Long story short, would that type of millwork look of in our home style? Thank you!

    1. I’m not Sarah, but I just wanted to say that everyone forgets that there were more styles in the 1950s than “modern”… look up mid century modest, the people at Retro Renovation are very fond of it. :) The Americana/colonial look was VERY popular in the 1950s (even more so than mid century modern) and you saw it reflected a lot in all the knotty pine, paneling, iron hardware, etc. Here is a picture of a very, very common look in the ’50s
      So, if it’s wood, it’s about as authentic as you can get to the style. If it’s painted, well… it wasn’t as common, but there was some white beadboard going around, too…
      It will look off if you expect it to look mid century modern. It will look natural if you just expect it to look mid century. :)

  20. Bad move to have the baseboard slightly taller than the crown? Having a hard time finding the right sizing in the style that I like.

  21. Lovely article and beautiful moulding! Question: The applied “picture frame” moulding you have posted (which I have seen a lot in French Hausmann apartments in Paris and looks vintage and elegant) – is gorgeous. We are building a traditional house, and love that style – but having debate with designer as to whether paneled moulding is better for the home . We were originally envisioning traditional/Georgian style home with some transitional elements – but what style is this beautiful applied molding most associated with? We don’t have to go Georgian, would love to have this look with Dentil crown moulding and some plaster medallions on the ceiling. AWhat style would you call this kind of applied moulding and where is it best used as opposed to paneled moulding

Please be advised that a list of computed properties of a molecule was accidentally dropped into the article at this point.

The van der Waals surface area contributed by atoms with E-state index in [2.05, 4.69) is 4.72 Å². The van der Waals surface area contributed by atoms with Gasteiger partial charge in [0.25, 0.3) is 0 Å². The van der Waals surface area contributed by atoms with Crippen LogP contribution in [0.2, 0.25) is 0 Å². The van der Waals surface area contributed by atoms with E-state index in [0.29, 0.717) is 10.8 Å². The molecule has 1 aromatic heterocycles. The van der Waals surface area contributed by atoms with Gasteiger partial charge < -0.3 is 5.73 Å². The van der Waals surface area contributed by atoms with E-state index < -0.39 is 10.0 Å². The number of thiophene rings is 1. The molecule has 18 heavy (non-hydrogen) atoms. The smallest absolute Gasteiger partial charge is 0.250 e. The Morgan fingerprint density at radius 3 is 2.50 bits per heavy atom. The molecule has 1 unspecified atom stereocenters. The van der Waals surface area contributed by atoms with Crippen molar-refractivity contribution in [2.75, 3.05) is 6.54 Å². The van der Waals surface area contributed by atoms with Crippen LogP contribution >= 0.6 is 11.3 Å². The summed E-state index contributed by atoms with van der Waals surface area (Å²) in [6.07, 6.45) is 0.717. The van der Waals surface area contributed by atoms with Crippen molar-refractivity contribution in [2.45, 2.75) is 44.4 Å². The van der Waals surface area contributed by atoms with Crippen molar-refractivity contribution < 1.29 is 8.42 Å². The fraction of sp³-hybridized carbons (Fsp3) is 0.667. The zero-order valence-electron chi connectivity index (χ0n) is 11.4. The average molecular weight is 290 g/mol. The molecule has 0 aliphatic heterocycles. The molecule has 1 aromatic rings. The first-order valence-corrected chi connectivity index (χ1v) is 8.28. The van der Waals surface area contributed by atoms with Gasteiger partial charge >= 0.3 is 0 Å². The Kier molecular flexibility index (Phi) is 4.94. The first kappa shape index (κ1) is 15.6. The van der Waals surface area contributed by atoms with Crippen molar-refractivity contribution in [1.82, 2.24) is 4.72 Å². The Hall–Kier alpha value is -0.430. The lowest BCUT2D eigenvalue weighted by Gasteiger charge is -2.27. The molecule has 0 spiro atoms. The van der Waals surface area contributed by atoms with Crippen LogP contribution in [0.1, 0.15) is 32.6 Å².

22. Coming across your blog for the first time. I love the way you write :). We bought our colonial 50’s home last year and the moulding (btw i think this spelling feels right too ha) is icky out-of-the-box. I guess one would consider it traditional but it lacks character IMO. I want to replace it … would it be a faux pas to do craftsman style? Our house doesn’t really have much character like yours and my personal aesthetic is clean lines. Thanks for recommending to hire a millworker instead if any old carpenter, hadn’t occurred to me but makes a ton if sense. Where can I see “donts”? Is there such a thing as too much moulding (in a smaller home perhaps? Our halls and rooms are small). Visual learner too. Can’t wait to read more and thanks in advance for your help.

    1. Thank you so much, Emily! Glad you’re here :) You can definitely push the interior aesthetic, but I try to keep it semi-cohesive with the exterior architecture. There is definitely such thing as too much millwork… again- it depends on the scale, architecture, etc. Hope this helps! Happy holidays!